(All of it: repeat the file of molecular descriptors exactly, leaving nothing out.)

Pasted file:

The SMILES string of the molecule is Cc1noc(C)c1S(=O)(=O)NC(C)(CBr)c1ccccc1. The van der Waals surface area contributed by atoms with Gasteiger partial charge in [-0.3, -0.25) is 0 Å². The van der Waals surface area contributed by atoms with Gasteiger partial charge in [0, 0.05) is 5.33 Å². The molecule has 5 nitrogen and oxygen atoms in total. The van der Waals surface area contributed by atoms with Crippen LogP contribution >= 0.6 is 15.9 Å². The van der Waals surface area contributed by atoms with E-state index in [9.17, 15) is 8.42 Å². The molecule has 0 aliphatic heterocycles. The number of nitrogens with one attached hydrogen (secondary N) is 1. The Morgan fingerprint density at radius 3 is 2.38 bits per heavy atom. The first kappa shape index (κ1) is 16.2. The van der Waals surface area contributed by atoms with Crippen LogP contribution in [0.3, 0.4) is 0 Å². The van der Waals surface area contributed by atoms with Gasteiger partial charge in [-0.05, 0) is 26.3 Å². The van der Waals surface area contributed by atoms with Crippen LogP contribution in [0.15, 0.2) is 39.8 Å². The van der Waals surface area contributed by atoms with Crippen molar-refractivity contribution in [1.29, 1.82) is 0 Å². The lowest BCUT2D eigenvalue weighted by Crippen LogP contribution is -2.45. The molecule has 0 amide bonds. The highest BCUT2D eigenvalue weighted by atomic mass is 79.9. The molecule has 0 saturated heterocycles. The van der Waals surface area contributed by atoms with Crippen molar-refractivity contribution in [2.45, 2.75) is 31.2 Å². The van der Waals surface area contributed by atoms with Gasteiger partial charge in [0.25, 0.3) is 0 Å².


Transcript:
The SMILES string of the molecule is Cc1noc(C)c1S(=O)(=O)NC(C)(CBr)c1ccccc1. The van der Waals surface area contributed by atoms with Gasteiger partial charge in [-0.3, -0.25) is 0 Å². The van der Waals surface area contributed by atoms with Gasteiger partial charge in [0, 0.05) is 5.33 Å². The molecule has 5 nitrogen and oxygen atoms in total. The van der Waals surface area contributed by atoms with Crippen LogP contribution >= 0.6 is 15.9 Å². The van der Waals surface area contributed by atoms with E-state index in [9.17, 15) is 8.42 Å². The molecule has 0 aliphatic heterocycles. The number of nitrogens with one attached hydrogen (secondary N) is 1. The Morgan fingerprint density at radius 3 is 2.38 bits per heavy atom. The first kappa shape index (κ1) is 16.2. The van der Waals surface area contributed by atoms with Crippen LogP contribution in [0.3, 0.4) is 0 Å². The van der Waals surface area contributed by atoms with Gasteiger partial charge in [-0.05, 0) is 26.3 Å². The van der Waals surface area contributed by atoms with Crippen LogP contribution in [0.15, 0.2) is 39.8 Å². The van der Waals surface area contributed by atoms with Crippen molar-refractivity contribution in [1.29, 1.82) is 0 Å². The lowest BCUT2D eigenvalue weighted by Crippen LogP contribution is -2.45. The molecule has 0 amide bonds. The highest BCUT2D eigenvalue weighted by atomic mass is 79.9. The molecule has 0 saturated heterocycles. The van der Waals surface area contributed by atoms with Crippen molar-refractivity contribution in [2.45, 2.75) is 31.2 Å². The van der Waals surface area contributed by atoms with Gasteiger partial charge in [0.25, 0.3) is 0 Å².